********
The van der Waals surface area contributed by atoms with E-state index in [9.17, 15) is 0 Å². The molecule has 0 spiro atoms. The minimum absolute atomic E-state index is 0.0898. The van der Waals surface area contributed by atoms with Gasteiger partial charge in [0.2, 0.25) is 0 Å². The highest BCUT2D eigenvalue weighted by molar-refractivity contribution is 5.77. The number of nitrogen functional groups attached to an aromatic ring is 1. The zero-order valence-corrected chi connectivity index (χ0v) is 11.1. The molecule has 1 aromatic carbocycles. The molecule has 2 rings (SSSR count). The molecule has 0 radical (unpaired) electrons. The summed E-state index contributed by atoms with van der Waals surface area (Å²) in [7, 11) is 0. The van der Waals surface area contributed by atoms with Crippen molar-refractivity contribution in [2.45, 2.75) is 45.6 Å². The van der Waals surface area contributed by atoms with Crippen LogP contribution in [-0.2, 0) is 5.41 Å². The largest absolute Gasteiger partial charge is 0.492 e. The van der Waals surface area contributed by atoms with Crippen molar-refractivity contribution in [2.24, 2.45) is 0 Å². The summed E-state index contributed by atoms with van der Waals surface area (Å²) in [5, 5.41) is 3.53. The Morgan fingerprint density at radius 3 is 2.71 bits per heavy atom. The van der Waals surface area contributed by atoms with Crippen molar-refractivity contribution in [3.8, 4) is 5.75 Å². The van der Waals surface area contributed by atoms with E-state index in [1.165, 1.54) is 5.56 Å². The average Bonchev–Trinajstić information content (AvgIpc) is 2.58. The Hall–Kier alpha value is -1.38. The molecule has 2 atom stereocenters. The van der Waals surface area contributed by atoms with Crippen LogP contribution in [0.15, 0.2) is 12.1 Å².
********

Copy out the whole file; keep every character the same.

The van der Waals surface area contributed by atoms with E-state index in [9.17, 15) is 0 Å². The molecule has 0 spiro atoms. The minimum absolute atomic E-state index is 0.0898. The van der Waals surface area contributed by atoms with Gasteiger partial charge in [0.2, 0.25) is 0 Å². The highest BCUT2D eigenvalue weighted by molar-refractivity contribution is 5.77. The number of nitrogen functional groups attached to an aromatic ring is 1. The zero-order valence-corrected chi connectivity index (χ0v) is 11.1. The molecule has 1 aromatic carbocycles. The molecule has 2 rings (SSSR count). The molecule has 0 radical (unpaired) electrons. The summed E-state index contributed by atoms with van der Waals surface area (Å²) in [7, 11) is 0. The van der Waals surface area contributed by atoms with Crippen molar-refractivity contribution in [2.45, 2.75) is 45.6 Å². The van der Waals surface area contributed by atoms with Crippen LogP contribution in [-0.2, 0) is 5.41 Å². The largest absolute Gasteiger partial charge is 0.492 e. The van der Waals surface area contributed by atoms with Crippen molar-refractivity contribution in [2.24, 2.45) is 0 Å². The summed E-state index contributed by atoms with van der Waals surface area (Å²) in [5, 5.41) is 3.53. The Morgan fingerprint density at radius 3 is 2.71 bits per heavy atom. The van der Waals surface area contributed by atoms with Crippen molar-refractivity contribution in [3.8, 4) is 5.75 Å². The van der Waals surface area contributed by atoms with E-state index in [1.165, 1.54) is 5.56 Å². The average Bonchev–Trinajstić information content (AvgIpc) is 2.58. The Hall–Kier alpha value is -1.38. The molecule has 2 atom stereocenters. The van der Waals surface area contributed by atoms with Crippen LogP contribution in [0.15, 0.2) is 12.1 Å².